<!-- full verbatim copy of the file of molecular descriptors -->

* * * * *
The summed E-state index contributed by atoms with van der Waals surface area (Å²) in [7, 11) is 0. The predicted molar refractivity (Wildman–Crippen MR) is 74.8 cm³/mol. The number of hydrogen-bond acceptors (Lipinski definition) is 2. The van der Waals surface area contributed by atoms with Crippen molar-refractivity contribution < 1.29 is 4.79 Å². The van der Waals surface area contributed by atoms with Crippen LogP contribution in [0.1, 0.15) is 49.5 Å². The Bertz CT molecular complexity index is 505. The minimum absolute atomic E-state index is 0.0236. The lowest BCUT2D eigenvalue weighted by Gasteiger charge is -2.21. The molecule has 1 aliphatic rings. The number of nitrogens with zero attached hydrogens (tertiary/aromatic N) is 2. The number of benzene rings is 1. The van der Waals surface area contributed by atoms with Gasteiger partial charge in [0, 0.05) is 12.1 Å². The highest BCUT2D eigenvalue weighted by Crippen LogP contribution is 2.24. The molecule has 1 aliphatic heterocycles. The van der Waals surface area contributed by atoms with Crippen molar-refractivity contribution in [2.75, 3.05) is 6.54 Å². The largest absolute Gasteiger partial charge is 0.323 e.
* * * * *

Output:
The summed E-state index contributed by atoms with van der Waals surface area (Å²) in [7, 11) is 0. The predicted molar refractivity (Wildman–Crippen MR) is 74.8 cm³/mol. The number of hydrogen-bond acceptors (Lipinski definition) is 2. The van der Waals surface area contributed by atoms with Crippen molar-refractivity contribution < 1.29 is 4.79 Å². The van der Waals surface area contributed by atoms with Crippen LogP contribution in [0.1, 0.15) is 49.5 Å². The Bertz CT molecular complexity index is 505. The minimum absolute atomic E-state index is 0.0236. The lowest BCUT2D eigenvalue weighted by Gasteiger charge is -2.21. The molecule has 1 aliphatic rings. The number of nitrogens with zero attached hydrogens (tertiary/aromatic N) is 2. The number of benzene rings is 1. The van der Waals surface area contributed by atoms with Gasteiger partial charge in [0, 0.05) is 12.1 Å². The highest BCUT2D eigenvalue weighted by Crippen LogP contribution is 2.24. The molecule has 1 aliphatic heterocycles. The van der Waals surface area contributed by atoms with Crippen molar-refractivity contribution in [2.75, 3.05) is 6.54 Å². The largest absolute Gasteiger partial charge is 0.323 e.